As Americans celebrate the Labor Day holiday, U.S. President Barack Obama marked it by urging Congress to pass a federal increase in the minimum wage.
In a speech Monday at a Labor Day festival in the northern U.S. state of Wisconsin, Obama said states with higher minimum wages have higher job growth than states that did not raise the minimum wage.
"There is no denying a simple truth: America deserves a raise. Folks are doing very well on Wall Street. They're doing very well in the corporate board rooms. Give America a raise," said Obama.
He said all he wants is a "good deal" for Americans.
"I want an economy where your hard work pays off with higher wages, and higher incomes and fair pay for women, and workplace flexibility for parents, and affordable health insurance, and decent retirement benefits. I'm not asking for the Moon (the impossible). I just want a good deal for American workers," said the U.S. president.
Obama is calling on Congress to increase the national minimum wage from $7.25 to $10.10 an hour.
The U.S. Labor Day holiday honors the contributions of the country's workers. It also has come to mark the unofficial end of summer in the United States.
Marked on the first Monday in September, Labor Day became an official holiday in 1894 after a push by the nation's labor unions. For decades, cities used the occasion to stage large parades honoring unionized factory workers.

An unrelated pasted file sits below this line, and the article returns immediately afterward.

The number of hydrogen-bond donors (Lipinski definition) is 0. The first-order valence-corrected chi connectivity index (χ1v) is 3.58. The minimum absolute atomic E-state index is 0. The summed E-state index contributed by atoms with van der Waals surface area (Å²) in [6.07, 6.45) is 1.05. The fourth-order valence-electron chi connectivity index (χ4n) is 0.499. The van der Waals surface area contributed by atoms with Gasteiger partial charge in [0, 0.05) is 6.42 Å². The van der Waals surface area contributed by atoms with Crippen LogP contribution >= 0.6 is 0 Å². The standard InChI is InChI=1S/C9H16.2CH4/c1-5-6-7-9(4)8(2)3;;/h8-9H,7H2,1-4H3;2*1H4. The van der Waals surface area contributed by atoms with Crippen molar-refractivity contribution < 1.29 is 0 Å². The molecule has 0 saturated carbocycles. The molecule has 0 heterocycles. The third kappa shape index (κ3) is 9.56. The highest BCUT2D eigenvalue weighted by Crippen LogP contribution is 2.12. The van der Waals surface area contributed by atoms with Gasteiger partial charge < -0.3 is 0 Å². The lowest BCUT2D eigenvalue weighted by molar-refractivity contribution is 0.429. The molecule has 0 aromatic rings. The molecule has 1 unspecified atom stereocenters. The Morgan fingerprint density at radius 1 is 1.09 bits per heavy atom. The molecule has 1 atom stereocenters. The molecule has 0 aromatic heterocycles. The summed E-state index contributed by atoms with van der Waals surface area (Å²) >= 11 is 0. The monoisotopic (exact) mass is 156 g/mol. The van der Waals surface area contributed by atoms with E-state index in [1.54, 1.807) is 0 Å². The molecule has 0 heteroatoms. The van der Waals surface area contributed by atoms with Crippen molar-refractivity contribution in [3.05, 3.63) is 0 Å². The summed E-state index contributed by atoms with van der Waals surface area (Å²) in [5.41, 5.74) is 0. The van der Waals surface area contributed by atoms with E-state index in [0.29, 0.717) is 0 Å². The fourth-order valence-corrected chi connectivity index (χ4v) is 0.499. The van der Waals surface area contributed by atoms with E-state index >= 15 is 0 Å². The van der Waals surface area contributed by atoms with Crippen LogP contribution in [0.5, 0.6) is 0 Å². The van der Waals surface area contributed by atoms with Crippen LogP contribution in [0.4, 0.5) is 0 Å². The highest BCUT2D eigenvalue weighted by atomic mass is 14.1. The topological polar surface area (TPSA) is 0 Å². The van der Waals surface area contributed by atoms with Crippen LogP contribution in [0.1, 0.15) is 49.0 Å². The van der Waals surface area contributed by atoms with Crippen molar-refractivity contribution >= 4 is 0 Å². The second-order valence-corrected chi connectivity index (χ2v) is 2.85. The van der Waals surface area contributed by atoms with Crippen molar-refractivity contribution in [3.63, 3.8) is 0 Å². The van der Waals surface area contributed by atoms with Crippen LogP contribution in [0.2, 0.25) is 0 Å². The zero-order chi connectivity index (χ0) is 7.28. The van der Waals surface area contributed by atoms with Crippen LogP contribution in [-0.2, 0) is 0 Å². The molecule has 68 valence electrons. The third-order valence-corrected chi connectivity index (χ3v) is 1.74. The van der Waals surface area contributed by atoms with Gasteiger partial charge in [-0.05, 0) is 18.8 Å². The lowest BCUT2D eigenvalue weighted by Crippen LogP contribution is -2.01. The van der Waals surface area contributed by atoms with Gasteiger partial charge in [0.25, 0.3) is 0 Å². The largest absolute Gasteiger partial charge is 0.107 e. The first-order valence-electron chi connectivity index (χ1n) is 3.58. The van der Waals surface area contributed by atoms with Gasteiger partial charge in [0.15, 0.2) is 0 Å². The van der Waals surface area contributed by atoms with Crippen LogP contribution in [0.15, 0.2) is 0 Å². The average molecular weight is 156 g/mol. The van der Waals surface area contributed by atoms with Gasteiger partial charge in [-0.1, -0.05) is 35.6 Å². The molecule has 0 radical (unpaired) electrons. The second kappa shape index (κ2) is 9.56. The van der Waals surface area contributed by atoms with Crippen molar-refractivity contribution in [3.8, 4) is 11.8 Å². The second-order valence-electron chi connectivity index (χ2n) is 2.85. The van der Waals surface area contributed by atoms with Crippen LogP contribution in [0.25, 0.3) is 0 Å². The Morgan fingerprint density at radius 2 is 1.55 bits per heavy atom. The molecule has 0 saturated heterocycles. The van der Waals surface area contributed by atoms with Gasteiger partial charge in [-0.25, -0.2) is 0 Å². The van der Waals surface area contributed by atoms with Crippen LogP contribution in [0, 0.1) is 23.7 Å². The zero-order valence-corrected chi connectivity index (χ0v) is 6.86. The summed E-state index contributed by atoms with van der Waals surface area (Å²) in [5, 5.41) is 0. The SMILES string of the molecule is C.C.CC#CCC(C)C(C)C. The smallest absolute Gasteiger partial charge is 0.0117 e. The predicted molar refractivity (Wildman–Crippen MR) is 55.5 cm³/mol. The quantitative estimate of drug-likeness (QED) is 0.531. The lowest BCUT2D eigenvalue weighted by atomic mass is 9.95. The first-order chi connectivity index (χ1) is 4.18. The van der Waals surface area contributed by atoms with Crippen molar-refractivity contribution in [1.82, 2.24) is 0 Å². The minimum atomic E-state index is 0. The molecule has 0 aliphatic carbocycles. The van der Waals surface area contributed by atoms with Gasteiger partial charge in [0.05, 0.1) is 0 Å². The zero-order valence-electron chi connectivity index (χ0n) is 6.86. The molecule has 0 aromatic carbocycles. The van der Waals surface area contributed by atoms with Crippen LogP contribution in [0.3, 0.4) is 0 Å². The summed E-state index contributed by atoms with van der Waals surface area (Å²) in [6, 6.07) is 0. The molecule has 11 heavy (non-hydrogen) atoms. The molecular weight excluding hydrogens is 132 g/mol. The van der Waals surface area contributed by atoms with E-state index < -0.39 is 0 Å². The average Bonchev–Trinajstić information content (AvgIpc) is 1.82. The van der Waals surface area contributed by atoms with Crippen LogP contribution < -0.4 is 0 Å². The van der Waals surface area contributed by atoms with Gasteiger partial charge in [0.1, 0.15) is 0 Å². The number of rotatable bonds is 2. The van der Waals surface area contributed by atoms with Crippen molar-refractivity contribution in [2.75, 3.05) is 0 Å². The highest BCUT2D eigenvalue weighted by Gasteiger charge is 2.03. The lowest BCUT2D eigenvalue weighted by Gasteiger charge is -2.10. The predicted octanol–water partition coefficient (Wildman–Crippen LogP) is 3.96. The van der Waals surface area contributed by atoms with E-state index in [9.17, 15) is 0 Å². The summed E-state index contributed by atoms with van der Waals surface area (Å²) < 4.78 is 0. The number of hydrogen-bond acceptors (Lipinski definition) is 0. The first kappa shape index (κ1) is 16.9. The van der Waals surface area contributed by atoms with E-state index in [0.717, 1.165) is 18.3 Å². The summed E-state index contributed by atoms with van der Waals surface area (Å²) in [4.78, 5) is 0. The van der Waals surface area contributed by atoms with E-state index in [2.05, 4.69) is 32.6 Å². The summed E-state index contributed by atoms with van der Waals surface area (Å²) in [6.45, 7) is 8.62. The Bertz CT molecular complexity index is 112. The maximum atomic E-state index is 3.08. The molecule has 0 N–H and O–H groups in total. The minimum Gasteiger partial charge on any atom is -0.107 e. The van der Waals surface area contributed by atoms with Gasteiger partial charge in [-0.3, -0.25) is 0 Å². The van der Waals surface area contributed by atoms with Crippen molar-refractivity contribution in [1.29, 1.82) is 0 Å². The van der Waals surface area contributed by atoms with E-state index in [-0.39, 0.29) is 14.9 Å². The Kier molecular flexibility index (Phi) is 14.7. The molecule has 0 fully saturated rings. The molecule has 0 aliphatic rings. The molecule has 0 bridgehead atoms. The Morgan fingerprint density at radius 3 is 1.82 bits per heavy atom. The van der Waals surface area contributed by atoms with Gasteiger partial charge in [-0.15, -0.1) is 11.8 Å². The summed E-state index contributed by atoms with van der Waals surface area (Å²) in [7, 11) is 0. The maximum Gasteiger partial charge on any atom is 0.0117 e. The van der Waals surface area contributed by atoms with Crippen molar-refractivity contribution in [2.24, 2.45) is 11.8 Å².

Labor unions have seen their membership fall steadily in the past 30 years, with the growth of technology and the globalization of the world economy. In 1983, 20 percent of U.S. workers were in a union compared to 11 percent in 2013.
However, over the years, unions have seen their work result in many desired benefits being enshrined in much of the U.S. workplace, including five-day work weeks as well as health care and vacations paid for by employers.
Many U.S. corporations still actively oppose unionization of their workforces. Many union members work for local, state and federal governments in white collar jobs, not in the gritty factories where the labor movement started.
The U.S. Labor Day is often celebrated as a day off from work with family picnics and outings. In some communities, it is the last day before children head back for the start of a new school year on Tuesday.